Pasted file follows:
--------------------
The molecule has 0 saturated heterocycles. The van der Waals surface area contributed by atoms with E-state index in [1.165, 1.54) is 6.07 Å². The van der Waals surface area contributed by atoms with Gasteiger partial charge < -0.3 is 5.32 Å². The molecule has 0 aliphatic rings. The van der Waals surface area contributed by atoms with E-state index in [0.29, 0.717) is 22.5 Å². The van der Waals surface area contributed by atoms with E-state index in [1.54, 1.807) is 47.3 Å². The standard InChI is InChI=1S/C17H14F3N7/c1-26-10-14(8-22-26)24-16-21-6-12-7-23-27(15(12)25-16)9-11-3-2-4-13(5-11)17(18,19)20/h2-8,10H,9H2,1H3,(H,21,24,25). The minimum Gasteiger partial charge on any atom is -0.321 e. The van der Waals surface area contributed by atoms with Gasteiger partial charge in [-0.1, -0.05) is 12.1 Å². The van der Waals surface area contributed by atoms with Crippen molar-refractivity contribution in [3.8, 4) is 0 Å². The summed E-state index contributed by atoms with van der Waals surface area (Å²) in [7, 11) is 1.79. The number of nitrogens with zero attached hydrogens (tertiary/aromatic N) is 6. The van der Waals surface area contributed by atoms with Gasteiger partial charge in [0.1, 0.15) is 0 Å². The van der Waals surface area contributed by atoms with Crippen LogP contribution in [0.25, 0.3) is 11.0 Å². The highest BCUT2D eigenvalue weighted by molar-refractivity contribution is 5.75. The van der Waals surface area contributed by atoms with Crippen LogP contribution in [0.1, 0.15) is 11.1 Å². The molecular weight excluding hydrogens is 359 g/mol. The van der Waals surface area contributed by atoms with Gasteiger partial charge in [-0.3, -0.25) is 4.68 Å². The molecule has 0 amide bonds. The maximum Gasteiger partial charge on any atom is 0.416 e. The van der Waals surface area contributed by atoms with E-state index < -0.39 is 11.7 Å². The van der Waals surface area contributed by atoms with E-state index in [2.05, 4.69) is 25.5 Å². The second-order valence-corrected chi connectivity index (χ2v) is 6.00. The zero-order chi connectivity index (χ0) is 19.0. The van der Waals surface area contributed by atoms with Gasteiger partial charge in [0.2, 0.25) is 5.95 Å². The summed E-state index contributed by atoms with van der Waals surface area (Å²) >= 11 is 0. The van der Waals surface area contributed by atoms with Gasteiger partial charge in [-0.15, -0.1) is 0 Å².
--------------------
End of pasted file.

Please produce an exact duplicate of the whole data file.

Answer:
The molecule has 0 saturated heterocycles. The van der Waals surface area contributed by atoms with E-state index in [1.165, 1.54) is 6.07 Å². The van der Waals surface area contributed by atoms with Gasteiger partial charge < -0.3 is 5.32 Å². The molecule has 0 aliphatic rings. The van der Waals surface area contributed by atoms with E-state index in [0.29, 0.717) is 22.5 Å². The van der Waals surface area contributed by atoms with E-state index in [1.54, 1.807) is 47.3 Å². The standard InChI is InChI=1S/C17H14F3N7/c1-26-10-14(8-22-26)24-16-21-6-12-7-23-27(15(12)25-16)9-11-3-2-4-13(5-11)17(18,19)20/h2-8,10H,9H2,1H3,(H,21,24,25). The minimum Gasteiger partial charge on any atom is -0.321 e. The van der Waals surface area contributed by atoms with Gasteiger partial charge in [-0.1, -0.05) is 12.1 Å². The van der Waals surface area contributed by atoms with Crippen molar-refractivity contribution in [3.8, 4) is 0 Å². The summed E-state index contributed by atoms with van der Waals surface area (Å²) in [7, 11) is 1.79. The number of nitrogens with zero attached hydrogens (tertiary/aromatic N) is 6. The van der Waals surface area contributed by atoms with Gasteiger partial charge in [0.1, 0.15) is 0 Å². The van der Waals surface area contributed by atoms with Crippen LogP contribution in [0.25, 0.3) is 11.0 Å². The highest BCUT2D eigenvalue weighted by molar-refractivity contribution is 5.75. The van der Waals surface area contributed by atoms with Crippen LogP contribution in [0.1, 0.15) is 11.1 Å². The molecular weight excluding hydrogens is 359 g/mol. The van der Waals surface area contributed by atoms with Gasteiger partial charge in [-0.3, -0.25) is 4.68 Å². The molecule has 0 amide bonds. The maximum Gasteiger partial charge on any atom is 0.416 e. The van der Waals surface area contributed by atoms with E-state index < -0.39 is 11.7 Å². The van der Waals surface area contributed by atoms with E-state index in [2.05, 4.69) is 25.5 Å². The second-order valence-corrected chi connectivity index (χ2v) is 6.00. The zero-order chi connectivity index (χ0) is 19.0. The van der Waals surface area contributed by atoms with Gasteiger partial charge in [0.2, 0.25) is 5.95 Å². The summed E-state index contributed by atoms with van der Waals surface area (Å²) >= 11 is 0. The van der Waals surface area contributed by atoms with Gasteiger partial charge in [-0.15, -0.1) is 0 Å².